Tunisia's Oasis of Openness as Neighboring Nations Struggle with the Rising Influence of Islamic Militants, Tunisians Revel in Steady Economic Growth and Social Reform, Including More Rights for Women Series: POINTS OF THE COMPASS. Part of an Occasional Series. First of 2 Articles Appearing Today
Howard LaFranchi, writer of The Christian Science Monitor, The Christian Science Monitor
EACH day well before dawn, calls to prayer begin wafting from the minarets of Tunis, a gentle reminder that this is a country under Allah.
Then, as the city shifts to a bustle, the mix of boys and girls, men and women setting off to school and work looks much like what one would see in Western cities: As many girls as boys maneuver the sidewalks leading to class, and nearly as many women as men await the buses that will take them to offices and factory floors.
A few mostly older women head off to market in this Sunni Muslim region's traditional veil and kerchief - but these garments are much less the political and ideological statement the Shiite chador has come to be than proven protection against the city's heat and dust. At the same time, a few women hurry along in smart suits, briefcases firmly held in hand.
Tunisia certainly is not distant Saudi Arabia, where women are prohibited from driving a car - and where an absolute, royal hand guards against any easing of conservative Islam.
But neither is it neigboring Algeria, where a smoldering civil conflict pits underground Islamic militants against the government, the Army, and the country's often Western-inspired elite, and has lead to more than 2,000 deaths since January 1992. Nor is it nearby Egypt, where tourists face militants' antiforeigner attacks, and where only harsh repression of Islamists, through jailings and executions, has maintained stability.
Tunisia, in fact, is something of an oasis, marked by steady economic growth and social reform, in a region shaken and torn by Islamic militancy. As neighboring countries continue to confront an often violent movement, some Tunisians cautiously conclude that while battles remain, Tunisia has essentially won the war for a modern, open society. As evidence, they point to the central factors that have created Tunisia's success:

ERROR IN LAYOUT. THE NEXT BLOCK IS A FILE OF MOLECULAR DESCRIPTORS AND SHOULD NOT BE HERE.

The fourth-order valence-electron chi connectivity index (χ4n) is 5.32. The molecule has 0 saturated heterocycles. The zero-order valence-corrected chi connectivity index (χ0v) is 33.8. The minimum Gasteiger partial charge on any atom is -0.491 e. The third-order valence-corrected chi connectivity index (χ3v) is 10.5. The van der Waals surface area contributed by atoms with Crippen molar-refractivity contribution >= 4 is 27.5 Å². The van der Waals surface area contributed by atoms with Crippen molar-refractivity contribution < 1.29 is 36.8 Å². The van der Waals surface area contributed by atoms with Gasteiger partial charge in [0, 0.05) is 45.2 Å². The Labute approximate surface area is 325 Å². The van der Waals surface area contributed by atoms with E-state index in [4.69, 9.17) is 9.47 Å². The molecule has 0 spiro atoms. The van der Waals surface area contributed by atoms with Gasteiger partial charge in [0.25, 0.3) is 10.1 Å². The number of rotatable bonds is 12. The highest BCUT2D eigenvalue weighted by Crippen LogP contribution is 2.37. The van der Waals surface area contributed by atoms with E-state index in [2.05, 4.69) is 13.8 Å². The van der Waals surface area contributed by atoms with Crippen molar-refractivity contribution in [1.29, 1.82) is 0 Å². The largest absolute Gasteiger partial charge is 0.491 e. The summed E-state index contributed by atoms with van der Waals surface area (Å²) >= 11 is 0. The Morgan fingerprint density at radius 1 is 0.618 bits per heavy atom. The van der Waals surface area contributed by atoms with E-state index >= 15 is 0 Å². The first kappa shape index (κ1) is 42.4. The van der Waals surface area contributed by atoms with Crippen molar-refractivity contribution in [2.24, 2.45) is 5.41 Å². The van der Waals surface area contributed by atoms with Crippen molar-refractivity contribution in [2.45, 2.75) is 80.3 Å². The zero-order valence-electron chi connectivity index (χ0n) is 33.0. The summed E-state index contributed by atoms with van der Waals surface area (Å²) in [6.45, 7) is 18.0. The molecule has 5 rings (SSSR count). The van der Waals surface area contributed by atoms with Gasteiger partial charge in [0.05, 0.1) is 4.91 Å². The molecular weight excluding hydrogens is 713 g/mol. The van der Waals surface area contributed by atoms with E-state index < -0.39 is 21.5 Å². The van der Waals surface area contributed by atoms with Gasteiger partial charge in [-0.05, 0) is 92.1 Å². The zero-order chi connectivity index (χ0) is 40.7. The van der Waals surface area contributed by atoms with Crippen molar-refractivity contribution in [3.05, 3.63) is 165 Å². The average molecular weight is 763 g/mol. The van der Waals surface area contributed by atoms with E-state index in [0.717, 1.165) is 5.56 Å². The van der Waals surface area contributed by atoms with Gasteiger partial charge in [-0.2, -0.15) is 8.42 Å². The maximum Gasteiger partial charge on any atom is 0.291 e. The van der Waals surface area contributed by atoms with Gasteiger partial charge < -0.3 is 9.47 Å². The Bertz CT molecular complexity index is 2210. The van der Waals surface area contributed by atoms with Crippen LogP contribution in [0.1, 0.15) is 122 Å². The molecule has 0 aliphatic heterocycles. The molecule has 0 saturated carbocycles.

r Universal, broad-based education, including recent measures to reach dropout and delinquent youths.
r A strong family-planning program.
r And, perhaps most important of all, development of women's rights.
All these factors combine to form a kind of model for others in addressing the extremist threat.
"It's no mystery why Islamic extremism hasn't caught on in Tunisia," says Yadh Ben Achour, dean of legal studies at the University of Tunis and a widely respected specialist in Arab-Islamic jurisprudence. An emphasis on education and a government preoccupation with "the demographic challenge" since the country's independence in 1956 are among the factors he cites. "But Tunisia's real fortune is that it is the only Arab country to have attempted and pursued a fundamental reform of the legal status of the family and the rights of women," he adds.
Tunisia's personal rights code - which bans polygamy and a man's right to unilaterally divorce his wife, declares women legal adults at marriage, and establishes women's inheritance rights - is "unique in the Muslim world," Mr. Ben Achour says.
Developing a sense of identity and opportunity in women has been the key to making the country's family-planning program work, he says. Slowed population growth in turn has made economic and social progress possible.
"All this allows people to have a sense of hope for the future," he adds. "That explains a certain immunity to a movement that harkens to the past."
For many analysts here, the clues to Tunisia's success lie as much in the country's past as in measures taken since radical Islamic leaders first began gaining important followings in the 1980s. In a battle closely linked to the search for cultural identity in a rapidly changing world, Tunisia's long tradition of openness, these analysts believe, make it less susceptible to a vision of society that refuses new and often foreign influences.
"A long tradition of reform, going back as far as 1840 and beginning in education, has developed in Tunisians an understanding of the need to keep their eyes open to what is happening elsewhere in the world," says Mohamed Charfi, Tunisia's minister of education. …